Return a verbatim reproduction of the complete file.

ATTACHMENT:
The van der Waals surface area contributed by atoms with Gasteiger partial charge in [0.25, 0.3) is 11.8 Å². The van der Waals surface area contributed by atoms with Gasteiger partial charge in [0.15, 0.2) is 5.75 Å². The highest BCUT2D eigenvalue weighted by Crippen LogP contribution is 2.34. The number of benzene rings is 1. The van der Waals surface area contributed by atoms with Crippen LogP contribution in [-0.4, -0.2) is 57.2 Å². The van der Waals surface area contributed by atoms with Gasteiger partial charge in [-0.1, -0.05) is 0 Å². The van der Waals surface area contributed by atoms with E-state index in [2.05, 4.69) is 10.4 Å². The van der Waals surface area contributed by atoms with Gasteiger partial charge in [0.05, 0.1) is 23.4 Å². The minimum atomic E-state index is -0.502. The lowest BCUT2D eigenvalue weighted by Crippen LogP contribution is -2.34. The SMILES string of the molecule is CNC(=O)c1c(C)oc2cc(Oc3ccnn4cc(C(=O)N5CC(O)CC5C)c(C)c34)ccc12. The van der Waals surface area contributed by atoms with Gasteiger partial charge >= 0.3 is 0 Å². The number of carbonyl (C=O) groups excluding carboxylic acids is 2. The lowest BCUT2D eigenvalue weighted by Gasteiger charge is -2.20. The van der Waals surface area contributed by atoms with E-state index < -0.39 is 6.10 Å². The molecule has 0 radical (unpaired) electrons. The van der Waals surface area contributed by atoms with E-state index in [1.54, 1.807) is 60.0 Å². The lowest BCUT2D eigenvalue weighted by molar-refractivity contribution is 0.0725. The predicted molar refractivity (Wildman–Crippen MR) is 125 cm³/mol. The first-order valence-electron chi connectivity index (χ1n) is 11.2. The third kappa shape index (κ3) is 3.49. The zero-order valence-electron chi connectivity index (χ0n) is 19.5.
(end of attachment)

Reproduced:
The van der Waals surface area contributed by atoms with Gasteiger partial charge in [0.25, 0.3) is 11.8 Å². The van der Waals surface area contributed by atoms with Gasteiger partial charge in [0.15, 0.2) is 5.75 Å². The highest BCUT2D eigenvalue weighted by Crippen LogP contribution is 2.34. The number of benzene rings is 1. The van der Waals surface area contributed by atoms with Crippen LogP contribution in [-0.4, -0.2) is 57.2 Å². The van der Waals surface area contributed by atoms with Gasteiger partial charge in [-0.1, -0.05) is 0 Å². The van der Waals surface area contributed by atoms with E-state index in [2.05, 4.69) is 10.4 Å². The van der Waals surface area contributed by atoms with Gasteiger partial charge in [0.05, 0.1) is 23.4 Å². The minimum atomic E-state index is -0.502. The lowest BCUT2D eigenvalue weighted by Crippen LogP contribution is -2.34. The SMILES string of the molecule is CNC(=O)c1c(C)oc2cc(Oc3ccnn4cc(C(=O)N5CC(O)CC5C)c(C)c34)ccc12. The van der Waals surface area contributed by atoms with Gasteiger partial charge >= 0.3 is 0 Å². The number of carbonyl (C=O) groups excluding carboxylic acids is 2. The lowest BCUT2D eigenvalue weighted by Gasteiger charge is -2.20. The van der Waals surface area contributed by atoms with E-state index < -0.39 is 6.10 Å². The molecule has 0 radical (unpaired) electrons. The van der Waals surface area contributed by atoms with E-state index in [1.54, 1.807) is 60.0 Å². The lowest BCUT2D eigenvalue weighted by molar-refractivity contribution is 0.0725. The predicted molar refractivity (Wildman–Crippen MR) is 125 cm³/mol. The first-order valence-electron chi connectivity index (χ1n) is 11.2. The third kappa shape index (κ3) is 3.49. The zero-order valence-electron chi connectivity index (χ0n) is 19.5.